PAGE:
Patent application title: ARRANGEMENT FOR COATING A SUBSTRATE
Stefan Bangert (Steinau, DE)
Jose Manuel Dieguez-Campo (Hanau, DE)
Michael Koenig (Frankfurt, DE)
Nety M. Krishna (Sunnyvale, CA, US)
Byung-Sung Leo Kwak (Portland, OR, US)
Byung-Sung Leo Kwak (Portland, OR, US)
IPC8 Class: AC23C1600FI
Class name: Coating apparatus gas or vapor deposition crucible or evaporator structure
Publication date: 2009-12-03
Patent application number: 20090293810
Patent application title: ARRANGEMENT FOR COATING A SUBSTRATE
Jose Manuel Dieguez-Campo
Nety M. Krishna
Byung-Sung Leo Kwak
COOLEY GODWARD KRONISH LLP;ATTN: Patent Group
Origin: WASHINGTON, DC US
IPC8 Class: AC23C1600FI
Patent application number: 20090293810
The invention relates to an arrangement for coating a substrate (4) by
means of a vapor distributor (3). This vapor distributor (3) is connected
with a vaporizer crucible (7) via an inlet (5). At least one valve (13)
is disposed between the crucible (7) and the inlet (5). The vaporizer
crucible (7) is located in a chamber (12) which can be evacuated or
flooded by means of a vacuum valve (11).
1. Arrangement for the coating of a substrate (4) by means of a vapor
distributor (3) connectable via an inlet (5) with a vapor crucible (7),
wherein between the crucible (7) and inlet (5) at least one valve (13) is
disposed, characterized in that the vaporizer crucible (7) is located in
a chamber (12) that can be evacuated or flooded by means of a vacuum
2. Arrangement as claimed in claim 1, characterized in that the vapor distributor (3) is a linear vapor distributor.
3. Arrangement as claimed in claim 1, characterized in that the vaporizer crucible (7) is movable toward the inlet (5) and away from it.
4. Arrangement as claimed in claim 1, characterized in that the valve (13) provided between crucible (7) and inlet (5) is associated with the inlet (5).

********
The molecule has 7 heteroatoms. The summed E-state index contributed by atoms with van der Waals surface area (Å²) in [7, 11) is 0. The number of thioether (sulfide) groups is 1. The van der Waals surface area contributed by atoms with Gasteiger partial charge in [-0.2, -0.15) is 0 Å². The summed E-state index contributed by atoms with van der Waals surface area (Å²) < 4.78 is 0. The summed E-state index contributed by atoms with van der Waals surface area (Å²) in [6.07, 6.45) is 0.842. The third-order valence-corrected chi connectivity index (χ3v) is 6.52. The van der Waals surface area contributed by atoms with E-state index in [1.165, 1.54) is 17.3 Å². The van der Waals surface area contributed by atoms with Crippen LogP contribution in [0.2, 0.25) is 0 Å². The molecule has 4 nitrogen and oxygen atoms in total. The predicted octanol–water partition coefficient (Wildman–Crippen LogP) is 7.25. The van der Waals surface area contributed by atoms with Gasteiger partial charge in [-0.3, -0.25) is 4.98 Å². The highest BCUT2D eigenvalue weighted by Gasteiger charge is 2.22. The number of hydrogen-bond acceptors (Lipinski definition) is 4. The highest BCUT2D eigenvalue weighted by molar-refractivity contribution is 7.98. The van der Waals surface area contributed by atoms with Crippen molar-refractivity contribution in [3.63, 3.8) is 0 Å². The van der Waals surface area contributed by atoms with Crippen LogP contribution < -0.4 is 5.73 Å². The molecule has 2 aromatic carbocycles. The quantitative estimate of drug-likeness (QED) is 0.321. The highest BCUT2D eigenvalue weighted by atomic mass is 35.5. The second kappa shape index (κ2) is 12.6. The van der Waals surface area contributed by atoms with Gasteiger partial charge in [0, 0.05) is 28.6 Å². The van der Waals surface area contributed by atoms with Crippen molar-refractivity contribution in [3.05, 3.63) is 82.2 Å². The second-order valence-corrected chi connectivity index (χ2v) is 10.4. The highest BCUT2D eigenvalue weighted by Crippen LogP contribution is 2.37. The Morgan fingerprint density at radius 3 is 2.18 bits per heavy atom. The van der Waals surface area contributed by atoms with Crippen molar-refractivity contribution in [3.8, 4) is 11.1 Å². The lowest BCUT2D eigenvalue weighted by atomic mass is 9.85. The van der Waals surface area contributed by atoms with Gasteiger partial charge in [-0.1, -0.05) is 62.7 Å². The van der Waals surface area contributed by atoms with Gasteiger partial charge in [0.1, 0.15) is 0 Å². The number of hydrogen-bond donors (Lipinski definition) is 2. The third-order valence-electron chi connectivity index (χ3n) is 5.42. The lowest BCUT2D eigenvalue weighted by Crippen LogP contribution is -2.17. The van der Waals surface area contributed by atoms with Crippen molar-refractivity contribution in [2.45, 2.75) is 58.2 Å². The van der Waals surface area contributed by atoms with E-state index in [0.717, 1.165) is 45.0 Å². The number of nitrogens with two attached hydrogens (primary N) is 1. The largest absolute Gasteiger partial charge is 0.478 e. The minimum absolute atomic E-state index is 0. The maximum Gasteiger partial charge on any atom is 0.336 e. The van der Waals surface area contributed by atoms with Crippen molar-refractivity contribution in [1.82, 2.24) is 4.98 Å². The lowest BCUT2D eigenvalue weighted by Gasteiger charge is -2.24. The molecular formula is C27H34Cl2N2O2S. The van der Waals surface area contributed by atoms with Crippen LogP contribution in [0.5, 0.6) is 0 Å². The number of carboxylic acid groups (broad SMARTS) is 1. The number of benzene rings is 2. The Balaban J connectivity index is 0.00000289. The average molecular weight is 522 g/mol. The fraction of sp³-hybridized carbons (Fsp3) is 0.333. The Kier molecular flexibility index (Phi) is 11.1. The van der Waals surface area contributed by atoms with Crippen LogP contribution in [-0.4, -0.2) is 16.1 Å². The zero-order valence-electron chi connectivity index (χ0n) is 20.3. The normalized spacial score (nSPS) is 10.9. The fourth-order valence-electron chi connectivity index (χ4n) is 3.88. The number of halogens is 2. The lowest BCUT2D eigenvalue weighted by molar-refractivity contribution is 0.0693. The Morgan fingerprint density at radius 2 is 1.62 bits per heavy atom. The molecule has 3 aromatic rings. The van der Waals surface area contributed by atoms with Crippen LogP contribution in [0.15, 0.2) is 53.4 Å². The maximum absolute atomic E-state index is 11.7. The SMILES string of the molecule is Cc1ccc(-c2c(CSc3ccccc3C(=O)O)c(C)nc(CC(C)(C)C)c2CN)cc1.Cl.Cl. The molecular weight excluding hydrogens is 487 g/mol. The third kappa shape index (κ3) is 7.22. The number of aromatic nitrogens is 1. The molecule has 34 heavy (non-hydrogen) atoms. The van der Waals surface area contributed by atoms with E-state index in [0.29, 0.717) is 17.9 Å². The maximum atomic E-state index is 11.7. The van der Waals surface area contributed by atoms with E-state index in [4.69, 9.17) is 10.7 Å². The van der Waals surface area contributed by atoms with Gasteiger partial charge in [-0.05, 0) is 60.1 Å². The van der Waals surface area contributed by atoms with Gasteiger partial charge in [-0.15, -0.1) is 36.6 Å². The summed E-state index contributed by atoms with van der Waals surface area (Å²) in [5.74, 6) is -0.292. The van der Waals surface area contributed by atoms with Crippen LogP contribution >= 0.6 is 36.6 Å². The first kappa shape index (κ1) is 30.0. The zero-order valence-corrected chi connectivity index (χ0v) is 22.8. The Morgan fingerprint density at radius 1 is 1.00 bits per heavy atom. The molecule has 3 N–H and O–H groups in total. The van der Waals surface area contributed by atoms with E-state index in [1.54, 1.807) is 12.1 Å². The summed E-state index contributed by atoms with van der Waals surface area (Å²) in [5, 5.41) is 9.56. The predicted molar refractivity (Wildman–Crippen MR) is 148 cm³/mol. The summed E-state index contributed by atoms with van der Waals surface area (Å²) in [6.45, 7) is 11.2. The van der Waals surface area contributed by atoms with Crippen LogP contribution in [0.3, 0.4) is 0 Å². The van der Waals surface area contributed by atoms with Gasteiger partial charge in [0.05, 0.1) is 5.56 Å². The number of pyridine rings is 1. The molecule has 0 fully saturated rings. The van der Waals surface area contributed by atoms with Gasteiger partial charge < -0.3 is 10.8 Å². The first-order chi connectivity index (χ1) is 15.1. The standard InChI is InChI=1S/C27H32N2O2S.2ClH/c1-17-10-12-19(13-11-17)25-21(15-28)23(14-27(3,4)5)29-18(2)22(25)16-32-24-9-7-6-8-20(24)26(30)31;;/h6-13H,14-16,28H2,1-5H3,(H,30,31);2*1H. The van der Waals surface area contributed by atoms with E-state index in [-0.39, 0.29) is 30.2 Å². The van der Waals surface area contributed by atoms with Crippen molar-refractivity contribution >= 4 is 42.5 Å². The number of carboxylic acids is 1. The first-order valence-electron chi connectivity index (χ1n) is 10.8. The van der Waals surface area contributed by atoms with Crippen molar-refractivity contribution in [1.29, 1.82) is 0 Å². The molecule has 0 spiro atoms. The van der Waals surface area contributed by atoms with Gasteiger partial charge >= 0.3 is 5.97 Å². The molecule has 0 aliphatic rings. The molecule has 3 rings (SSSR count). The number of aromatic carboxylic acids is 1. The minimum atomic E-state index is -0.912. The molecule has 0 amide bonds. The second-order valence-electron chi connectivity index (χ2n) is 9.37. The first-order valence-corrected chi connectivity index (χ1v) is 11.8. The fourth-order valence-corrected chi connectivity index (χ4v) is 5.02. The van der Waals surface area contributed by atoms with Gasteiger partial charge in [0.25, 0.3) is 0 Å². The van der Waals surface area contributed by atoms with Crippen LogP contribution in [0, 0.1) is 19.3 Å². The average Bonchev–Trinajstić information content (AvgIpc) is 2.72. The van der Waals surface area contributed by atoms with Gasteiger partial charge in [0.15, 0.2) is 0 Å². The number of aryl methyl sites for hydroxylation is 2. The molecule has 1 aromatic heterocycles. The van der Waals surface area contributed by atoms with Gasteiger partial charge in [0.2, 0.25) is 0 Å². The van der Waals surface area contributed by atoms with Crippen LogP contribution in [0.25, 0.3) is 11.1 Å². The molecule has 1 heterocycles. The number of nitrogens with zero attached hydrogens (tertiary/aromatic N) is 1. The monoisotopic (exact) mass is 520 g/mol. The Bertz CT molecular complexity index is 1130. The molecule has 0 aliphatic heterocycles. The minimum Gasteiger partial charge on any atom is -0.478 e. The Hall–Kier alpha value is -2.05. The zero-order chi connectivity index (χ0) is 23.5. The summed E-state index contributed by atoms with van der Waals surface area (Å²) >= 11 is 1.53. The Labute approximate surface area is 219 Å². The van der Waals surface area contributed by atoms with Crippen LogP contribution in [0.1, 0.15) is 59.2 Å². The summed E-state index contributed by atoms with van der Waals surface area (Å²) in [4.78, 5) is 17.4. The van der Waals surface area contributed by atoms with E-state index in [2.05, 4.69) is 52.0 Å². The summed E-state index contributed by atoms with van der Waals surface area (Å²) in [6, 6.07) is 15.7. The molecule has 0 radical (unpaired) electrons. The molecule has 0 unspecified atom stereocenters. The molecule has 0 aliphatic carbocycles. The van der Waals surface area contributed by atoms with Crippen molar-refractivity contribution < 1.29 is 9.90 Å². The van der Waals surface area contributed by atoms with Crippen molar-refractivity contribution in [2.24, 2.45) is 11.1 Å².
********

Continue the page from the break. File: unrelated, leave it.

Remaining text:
5. Arrangement as claimed in claim 1, characterized in that a second valve (27) is provided that is associated with the crucible chamber (12).
6. Arrangement as claimed in claim 5, characterized in that the second valve (27) is movable together with the vaporizer crucible (7) and the chamber (12).
7. Arrangement as claimed in claim 1, characterized in that a measuring instrument (23) is provided which measures the vaporization rate and that this measuring instrument (23) is connected with a regulator (21) regulating a heating system (20) which heats the vaporizer crucible (7).
8. Arrangement as claimed in claim 1, characterized in that the substrate (4) is located within a vacuum chamber.
9. Arrangement as claimed in claim 1, characterized in that the vaporizer crucible (7) is located outside of a vacuum chamber.
10. Arrangement as claimed in claim 1, characterized in that the vapor distributor (3) comprises at least one nozzle (24) through which streams vapor onto a measuring instrument (23).
11. Arrangement as claimed in claim 1, characterized in that the vapor feed system (1) as well as the crucible (7) are comprised of a material that does not react chemically with the material to be vaporized.